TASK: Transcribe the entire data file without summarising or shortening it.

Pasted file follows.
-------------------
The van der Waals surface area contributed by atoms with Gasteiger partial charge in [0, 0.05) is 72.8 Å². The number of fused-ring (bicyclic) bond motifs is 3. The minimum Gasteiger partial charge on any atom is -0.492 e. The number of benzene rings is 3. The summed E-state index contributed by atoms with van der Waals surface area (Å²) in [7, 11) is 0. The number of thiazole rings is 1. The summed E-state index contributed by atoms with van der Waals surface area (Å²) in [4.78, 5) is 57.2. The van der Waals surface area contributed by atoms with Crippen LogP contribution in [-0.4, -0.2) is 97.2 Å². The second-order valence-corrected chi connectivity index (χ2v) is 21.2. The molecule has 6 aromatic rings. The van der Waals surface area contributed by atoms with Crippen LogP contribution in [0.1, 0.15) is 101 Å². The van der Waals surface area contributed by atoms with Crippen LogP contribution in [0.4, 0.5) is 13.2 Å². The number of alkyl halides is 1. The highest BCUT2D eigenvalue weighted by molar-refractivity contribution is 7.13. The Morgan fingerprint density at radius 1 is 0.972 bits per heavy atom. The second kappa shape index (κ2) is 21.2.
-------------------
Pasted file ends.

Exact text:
The van der Waals surface area contributed by atoms with Gasteiger partial charge in [0, 0.05) is 72.8 Å². The number of fused-ring (bicyclic) bond motifs is 3. The minimum Gasteiger partial charge on any atom is -0.492 e. The number of benzene rings is 3. The summed E-state index contributed by atoms with van der Waals surface area (Å²) in [7, 11) is 0. The number of thiazole rings is 1. The summed E-state index contributed by atoms with van der Waals surface area (Å²) in [4.78, 5) is 57.2. The van der Waals surface area contributed by atoms with Crippen LogP contribution in [-0.4, -0.2) is 97.2 Å². The second-order valence-corrected chi connectivity index (χ2v) is 21.2. The molecule has 6 aromatic rings. The van der Waals surface area contributed by atoms with Crippen LogP contribution in [0.1, 0.15) is 101 Å². The van der Waals surface area contributed by atoms with Crippen LogP contribution in [0.4, 0.5) is 13.2 Å². The number of alkyl halides is 1. The highest BCUT2D eigenvalue weighted by molar-refractivity contribution is 7.13. The Morgan fingerprint density at radius 1 is 0.972 bits per heavy atom. The second kappa shape index (κ2) is 21.2.